Friday 20 May 2011

Carner D600: Ambles On Las Ramblas – The Perfect Scent For El Paseo

Ask anyone in Britain over the age of 45 what is the first thought that pops into their head when you say “Barcelona”, and they may well reply: “Manuel from Fawlty Towers”. Played by Andrew Sachs, Manuel was the mightily confused and browbeaten waiter in the long running sitcom, for whom John Cleese famously tried to make allowances:

“You'll have to forgive him. He's from Barcelona.”

I am sure that the choice of the Catalan capital on the part of the scriptwriters was completely arbitrary. It could have been Cuenca or Salamanca or Valladolid, which – as never ceases to amaze me – does not rhyme with “stolid”, but is in fact pronounced “Bi-ya-doe-leeth”. The point being quite simply that Manuel was foreign, and so in Basil Fawlty’s warped view of the world, inherently defective as a human being. His poor language skills can’t have helped.

But that was way back in the 1970s, when package holidays were in their relative infancy. Nowadays, Barcelona is one of the top destinations for a city break, with its flamboyant and quirky architecture, museums, nightlife, chorizo- and churros-centred cuisine, parks and broad Las Ramblas boulevard. The recent popularity of the gothic works of literary fiction "The Shadow of the Wind" and "The Angel’s Game" has served to put Barcelona even more firmly on the map.

As for me, I have only ever driven through the city to get to the airport, though I would very much like to visit at more leisure. This is for all the usual reasons and also because I own the picture above, painted by an artist friend in 1991; it depicts a statue in a Barcelona park, and I would love to go some day and find the original. In preparation for this post, I quizzed my friend about the exact location, and after a modicum of head scratching and googling, he is pretty sure that the statue is from the gardens of the Palau Reial de Pedralbes. I just looked this palace up myself, and found it in the middle of the city, on Avenida Diagonal 686.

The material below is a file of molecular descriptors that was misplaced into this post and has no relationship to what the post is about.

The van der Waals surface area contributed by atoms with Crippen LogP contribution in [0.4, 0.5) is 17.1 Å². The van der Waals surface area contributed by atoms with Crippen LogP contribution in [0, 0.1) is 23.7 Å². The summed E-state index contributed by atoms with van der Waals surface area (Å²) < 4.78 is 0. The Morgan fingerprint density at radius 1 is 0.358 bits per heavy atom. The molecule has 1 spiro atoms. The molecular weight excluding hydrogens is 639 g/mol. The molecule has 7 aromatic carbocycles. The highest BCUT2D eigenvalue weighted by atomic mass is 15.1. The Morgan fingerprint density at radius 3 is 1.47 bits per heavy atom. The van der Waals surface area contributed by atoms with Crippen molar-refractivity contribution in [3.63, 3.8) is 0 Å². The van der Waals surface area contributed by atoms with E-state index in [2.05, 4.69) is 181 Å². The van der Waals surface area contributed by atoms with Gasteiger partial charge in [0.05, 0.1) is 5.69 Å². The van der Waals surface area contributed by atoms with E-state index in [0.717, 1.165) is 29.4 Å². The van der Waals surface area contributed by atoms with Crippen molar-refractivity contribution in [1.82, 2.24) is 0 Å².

Which seems spookily fitting, because the perfume I am reviewing – the other main hit from my Düsseldorf sniffathon apart from Truly by Stephen Burlingham – is Carner D600. Yes, you’ve guessed it, the name stands for the address of the company’s offices, on Diagonal 600, just a stone’s throw from the site of the statue….

Carner, a perfume house founded last year by Sara Carner, was not on my radar before my German trip. Its two début scents, Tardes and D600, were created respectively by Daniela Andrier and Christophe Raynaud. D600 is inspired by a morning scene, Tardes (as its name suggests), by an evening one. Actually, rereading the description on the carded sample of D600, it is associated with both ends of the day…

“The early buzz of the city mixes with a gust of fresh morning air. Las Ramblas and La Bouqueria full of fresh picked bouquets, ripe fruits and spices, release an exotic mixture of aromas. As the Mediterranean sun warms the day, all senses are captivated by the dynamism of Avenida Diagonal and the grandeur of Paseo de Gracia…A seamless blending of old and new. At night, the pulse deepens and darkens as the city reveals its mysterious and most sensual side.”

I shan’t focus on Tardes, whose almondy/heliotrope-y/geranium accord disagreed with me rather, so it would be better to allow someone partial to that note combination to give the scent a fair critique. It reminded me of Fleur Oriental meets Barbara Bui meets SL Louve, which as anyone who knows my taste will tell you, is not a good thing.

But D600 was a different proposition altogether. According to Frau Berchem of Beauty Affair, both scents are positioned as unisex, and while I think D600 is the more masculine of the two, I could definitely see myself wearing it. I also think that it lives up to its PR blurb and is simultaneously a bright and piquant day scent and a sultry choice for evening.

Top notes: Madagascan black pepper, Sicilian bergamot, grapefruit

Heart notes: Guatemalan cardamom, Italian iris, Egyptian jasmine absolute